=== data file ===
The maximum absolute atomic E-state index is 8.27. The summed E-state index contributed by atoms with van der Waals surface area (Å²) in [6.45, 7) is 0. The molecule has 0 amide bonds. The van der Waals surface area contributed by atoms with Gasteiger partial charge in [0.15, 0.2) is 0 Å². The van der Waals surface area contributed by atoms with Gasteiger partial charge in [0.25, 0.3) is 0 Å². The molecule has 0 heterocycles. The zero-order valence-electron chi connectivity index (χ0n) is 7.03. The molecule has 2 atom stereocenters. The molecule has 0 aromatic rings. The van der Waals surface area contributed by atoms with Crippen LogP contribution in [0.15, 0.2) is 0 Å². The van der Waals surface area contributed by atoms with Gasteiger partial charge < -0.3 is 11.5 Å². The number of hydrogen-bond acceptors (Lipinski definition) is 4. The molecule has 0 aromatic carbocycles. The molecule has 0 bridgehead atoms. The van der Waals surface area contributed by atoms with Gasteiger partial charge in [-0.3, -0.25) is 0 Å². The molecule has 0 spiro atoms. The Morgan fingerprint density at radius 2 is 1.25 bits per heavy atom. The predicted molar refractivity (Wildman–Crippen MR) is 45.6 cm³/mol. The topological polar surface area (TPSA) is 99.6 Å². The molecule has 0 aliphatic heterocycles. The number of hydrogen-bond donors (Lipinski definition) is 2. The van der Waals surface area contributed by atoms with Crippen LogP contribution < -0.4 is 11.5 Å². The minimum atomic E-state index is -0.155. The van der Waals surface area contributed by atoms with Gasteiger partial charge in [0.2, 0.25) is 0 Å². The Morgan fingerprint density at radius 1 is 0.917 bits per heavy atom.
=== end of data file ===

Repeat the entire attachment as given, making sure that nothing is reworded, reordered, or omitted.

The maximum absolute atomic E-state index is 8.27. The summed E-state index contributed by atoms with van der Waals surface area (Å²) in [6.45, 7) is 0. The molecule has 0 amide bonds. The van der Waals surface area contributed by atoms with Gasteiger partial charge in [0.15, 0.2) is 0 Å². The van der Waals surface area contributed by atoms with Gasteiger partial charge in [0.25, 0.3) is 0 Å². The molecule has 0 heterocycles. The zero-order valence-electron chi connectivity index (χ0n) is 7.03. The molecule has 2 atom stereocenters. The molecule has 0 aromatic rings. The van der Waals surface area contributed by atoms with Crippen LogP contribution in [0.15, 0.2) is 0 Å². The van der Waals surface area contributed by atoms with Gasteiger partial charge < -0.3 is 11.5 Å². The number of hydrogen-bond acceptors (Lipinski definition) is 4. The molecule has 0 aromatic carbocycles. The molecule has 0 bridgehead atoms. The van der Waals surface area contributed by atoms with Gasteiger partial charge in [-0.3, -0.25) is 0 Å². The molecule has 0 spiro atoms. The Morgan fingerprint density at radius 2 is 1.25 bits per heavy atom. The predicted molar refractivity (Wildman–Crippen MR) is 45.6 cm³/mol. The topological polar surface area (TPSA) is 99.6 Å². The molecule has 0 aliphatic heterocycles. The number of hydrogen-bond donors (Lipinski definition) is 2. The van der Waals surface area contributed by atoms with Crippen LogP contribution < -0.4 is 11.5 Å². The minimum atomic E-state index is -0.155. The van der Waals surface area contributed by atoms with Gasteiger partial charge in [0.2, 0.25) is 0 Å². The Morgan fingerprint density at radius 1 is 0.917 bits per heavy atom.